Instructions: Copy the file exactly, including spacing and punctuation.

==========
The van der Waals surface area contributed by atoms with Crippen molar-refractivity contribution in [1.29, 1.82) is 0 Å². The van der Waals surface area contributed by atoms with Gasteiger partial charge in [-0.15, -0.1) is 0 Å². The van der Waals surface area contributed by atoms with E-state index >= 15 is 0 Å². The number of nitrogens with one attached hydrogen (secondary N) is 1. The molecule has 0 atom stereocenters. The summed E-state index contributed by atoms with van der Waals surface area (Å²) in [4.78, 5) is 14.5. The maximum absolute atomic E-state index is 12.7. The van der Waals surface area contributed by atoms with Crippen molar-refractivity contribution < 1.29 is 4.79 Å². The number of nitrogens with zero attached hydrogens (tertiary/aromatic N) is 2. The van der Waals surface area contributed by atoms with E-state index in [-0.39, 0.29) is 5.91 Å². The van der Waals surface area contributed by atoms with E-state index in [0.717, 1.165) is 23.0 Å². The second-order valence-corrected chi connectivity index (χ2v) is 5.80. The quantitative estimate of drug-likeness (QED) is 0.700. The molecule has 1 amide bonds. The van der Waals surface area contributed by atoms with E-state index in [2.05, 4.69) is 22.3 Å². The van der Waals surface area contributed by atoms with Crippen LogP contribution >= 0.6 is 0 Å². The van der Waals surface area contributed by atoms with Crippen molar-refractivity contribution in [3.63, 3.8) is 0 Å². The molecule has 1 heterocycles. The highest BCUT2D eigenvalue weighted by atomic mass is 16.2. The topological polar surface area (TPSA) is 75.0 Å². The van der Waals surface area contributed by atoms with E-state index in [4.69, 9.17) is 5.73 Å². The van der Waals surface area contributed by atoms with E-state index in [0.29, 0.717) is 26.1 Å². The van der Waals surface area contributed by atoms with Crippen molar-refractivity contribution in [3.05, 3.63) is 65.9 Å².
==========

The van der Waals surface area contributed by atoms with Crippen molar-refractivity contribution in [1.29, 1.82) is 0 Å². The van der Waals surface area contributed by atoms with Gasteiger partial charge in [-0.15, -0.1) is 0 Å². The van der Waals surface area contributed by atoms with E-state index >= 15 is 0 Å². The number of nitrogens with one attached hydrogen (secondary N) is 1. The molecule has 0 atom stereocenters. The summed E-state index contributed by atoms with van der Waals surface area (Å²) in [4.78, 5) is 14.5. The maximum absolute atomic E-state index is 12.7. The van der Waals surface area contributed by atoms with Crippen molar-refractivity contribution < 1.29 is 4.79 Å². The number of nitrogens with zero attached hydrogens (tertiary/aromatic N) is 2. The van der Waals surface area contributed by atoms with E-state index in [-0.39, 0.29) is 5.91 Å². The van der Waals surface area contributed by atoms with E-state index in [0.717, 1.165) is 23.0 Å². The second-order valence-corrected chi connectivity index (χ2v) is 5.80. The quantitative estimate of drug-likeness (QED) is 0.700. The molecule has 1 amide bonds. The van der Waals surface area contributed by atoms with E-state index in [2.05, 4.69) is 22.3 Å². The van der Waals surface area contributed by atoms with Crippen LogP contribution >= 0.6 is 0 Å². The van der Waals surface area contributed by atoms with Crippen molar-refractivity contribution in [3.63, 3.8) is 0 Å². The molecule has 1 heterocycles. The highest BCUT2D eigenvalue weighted by atomic mass is 16.2. The topological polar surface area (TPSA) is 75.0 Å². The van der Waals surface area contributed by atoms with E-state index in [4.69, 9.17) is 5.73 Å². The van der Waals surface area contributed by atoms with E-state index in [0.29, 0.717) is 26.1 Å². The van der Waals surface area contributed by atoms with Crippen molar-refractivity contribution in [3.05, 3.63) is 65.9 Å².